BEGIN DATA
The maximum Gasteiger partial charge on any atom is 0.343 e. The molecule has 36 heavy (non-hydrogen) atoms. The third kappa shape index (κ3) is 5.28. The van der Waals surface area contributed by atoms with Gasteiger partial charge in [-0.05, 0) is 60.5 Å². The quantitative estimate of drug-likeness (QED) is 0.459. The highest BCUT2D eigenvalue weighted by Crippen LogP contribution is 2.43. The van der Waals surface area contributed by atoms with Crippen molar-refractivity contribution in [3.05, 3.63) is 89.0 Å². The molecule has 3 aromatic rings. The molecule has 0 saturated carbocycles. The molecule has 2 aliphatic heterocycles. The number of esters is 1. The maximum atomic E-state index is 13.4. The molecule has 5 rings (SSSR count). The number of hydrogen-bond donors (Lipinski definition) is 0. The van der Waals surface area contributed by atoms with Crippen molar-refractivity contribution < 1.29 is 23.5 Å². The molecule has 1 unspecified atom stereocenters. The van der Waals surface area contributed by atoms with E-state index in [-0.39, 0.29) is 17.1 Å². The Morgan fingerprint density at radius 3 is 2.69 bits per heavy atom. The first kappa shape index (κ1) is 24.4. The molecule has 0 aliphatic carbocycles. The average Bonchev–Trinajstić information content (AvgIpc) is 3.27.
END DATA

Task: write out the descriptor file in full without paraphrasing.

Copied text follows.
The maximum Gasteiger partial charge on any atom is 0.343 e. The molecule has 36 heavy (non-hydrogen) atoms. The third kappa shape index (κ3) is 5.28. The van der Waals surface area contributed by atoms with Gasteiger partial charge in [-0.05, 0) is 60.5 Å². The quantitative estimate of drug-likeness (QED) is 0.459. The highest BCUT2D eigenvalue weighted by Crippen LogP contribution is 2.43. The van der Waals surface area contributed by atoms with Crippen molar-refractivity contribution in [3.05, 3.63) is 89.0 Å². The molecule has 3 aromatic rings. The molecule has 0 saturated carbocycles. The molecule has 2 aliphatic heterocycles. The number of esters is 1. The maximum atomic E-state index is 13.4. The molecule has 5 rings (SSSR count). The number of hydrogen-bond donors (Lipinski definition) is 0. The van der Waals surface area contributed by atoms with Crippen molar-refractivity contribution < 1.29 is 23.5 Å². The molecule has 1 unspecified atom stereocenters. The van der Waals surface area contributed by atoms with E-state index in [-0.39, 0.29) is 17.1 Å². The Morgan fingerprint density at radius 3 is 2.69 bits per heavy atom. The first kappa shape index (κ1) is 24.4. The molecule has 0 aliphatic carbocycles. The average Bonchev–Trinajstić information content (AvgIpc) is 3.27.